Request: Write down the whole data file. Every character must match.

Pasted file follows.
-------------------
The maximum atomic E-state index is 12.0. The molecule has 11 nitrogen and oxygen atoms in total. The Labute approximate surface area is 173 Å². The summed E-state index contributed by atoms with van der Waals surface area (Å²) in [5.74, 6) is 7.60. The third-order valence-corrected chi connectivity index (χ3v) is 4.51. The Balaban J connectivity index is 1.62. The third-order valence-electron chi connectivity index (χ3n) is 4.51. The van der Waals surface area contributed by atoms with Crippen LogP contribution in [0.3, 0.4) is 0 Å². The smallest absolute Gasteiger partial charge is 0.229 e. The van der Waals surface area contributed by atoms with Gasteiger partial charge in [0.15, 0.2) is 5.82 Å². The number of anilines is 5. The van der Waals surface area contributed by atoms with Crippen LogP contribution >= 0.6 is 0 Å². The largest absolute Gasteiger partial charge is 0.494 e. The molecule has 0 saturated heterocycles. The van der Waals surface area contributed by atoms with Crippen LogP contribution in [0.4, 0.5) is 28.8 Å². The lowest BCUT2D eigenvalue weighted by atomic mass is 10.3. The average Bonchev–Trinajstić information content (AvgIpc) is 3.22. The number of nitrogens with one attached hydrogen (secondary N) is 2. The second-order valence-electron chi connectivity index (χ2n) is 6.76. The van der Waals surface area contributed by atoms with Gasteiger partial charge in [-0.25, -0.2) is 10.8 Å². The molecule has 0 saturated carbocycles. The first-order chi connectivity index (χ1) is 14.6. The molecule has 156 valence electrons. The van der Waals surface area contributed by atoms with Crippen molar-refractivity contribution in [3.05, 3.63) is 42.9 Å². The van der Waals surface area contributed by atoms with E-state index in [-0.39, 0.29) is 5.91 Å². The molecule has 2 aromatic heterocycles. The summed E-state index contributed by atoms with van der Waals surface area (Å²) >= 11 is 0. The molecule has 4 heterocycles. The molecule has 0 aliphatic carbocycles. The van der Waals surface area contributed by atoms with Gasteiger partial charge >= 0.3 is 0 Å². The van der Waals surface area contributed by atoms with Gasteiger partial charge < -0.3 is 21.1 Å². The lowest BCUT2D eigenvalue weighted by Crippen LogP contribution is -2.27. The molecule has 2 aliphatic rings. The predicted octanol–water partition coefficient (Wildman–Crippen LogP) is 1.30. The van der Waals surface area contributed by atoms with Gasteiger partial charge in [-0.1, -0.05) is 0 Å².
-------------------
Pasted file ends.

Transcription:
The maximum atomic E-state index is 12.0. The molecule has 11 nitrogen and oxygen atoms in total. The Labute approximate surface area is 173 Å². The summed E-state index contributed by atoms with van der Waals surface area (Å²) in [5.74, 6) is 7.60. The third-order valence-corrected chi connectivity index (χ3v) is 4.51. The Balaban J connectivity index is 1.62. The third-order valence-electron chi connectivity index (χ3n) is 4.51. The van der Waals surface area contributed by atoms with Crippen LogP contribution in [0.3, 0.4) is 0 Å². The smallest absolute Gasteiger partial charge is 0.229 e. The van der Waals surface area contributed by atoms with Gasteiger partial charge in [0.15, 0.2) is 5.82 Å². The number of anilines is 5. The van der Waals surface area contributed by atoms with Crippen LogP contribution >= 0.6 is 0 Å². The largest absolute Gasteiger partial charge is 0.494 e. The molecule has 0 saturated heterocycles. The van der Waals surface area contributed by atoms with Crippen LogP contribution in [0.4, 0.5) is 28.8 Å². The lowest BCUT2D eigenvalue weighted by atomic mass is 10.3. The average Bonchev–Trinajstić information content (AvgIpc) is 3.22. The number of nitrogens with one attached hydrogen (secondary N) is 2. The second-order valence-electron chi connectivity index (χ2n) is 6.76. The van der Waals surface area contributed by atoms with Gasteiger partial charge in [-0.25, -0.2) is 10.8 Å². The molecule has 0 saturated carbocycles. The first-order chi connectivity index (χ1) is 14.6. The molecule has 156 valence electrons. The van der Waals surface area contributed by atoms with Crippen molar-refractivity contribution in [3.05, 3.63) is 42.9 Å². The van der Waals surface area contributed by atoms with E-state index in [-0.39, 0.29) is 5.91 Å². The molecule has 2 aromatic heterocycles. The summed E-state index contributed by atoms with van der Waals surface area (Å²) >= 11 is 0. The molecule has 4 heterocycles. The molecule has 0 aliphatic carbocycles. The van der Waals surface area contributed by atoms with Gasteiger partial charge >= 0.3 is 0 Å². The van der Waals surface area contributed by atoms with Gasteiger partial charge < -0.3 is 21.1 Å². The lowest BCUT2D eigenvalue weighted by Crippen LogP contribution is -2.27. The molecule has 2 aliphatic rings. The predicted octanol–water partition coefficient (Wildman–Crippen LogP) is 1.30. The van der Waals surface area contributed by atoms with Gasteiger partial charge in [-0.1, -0.05) is 0 Å².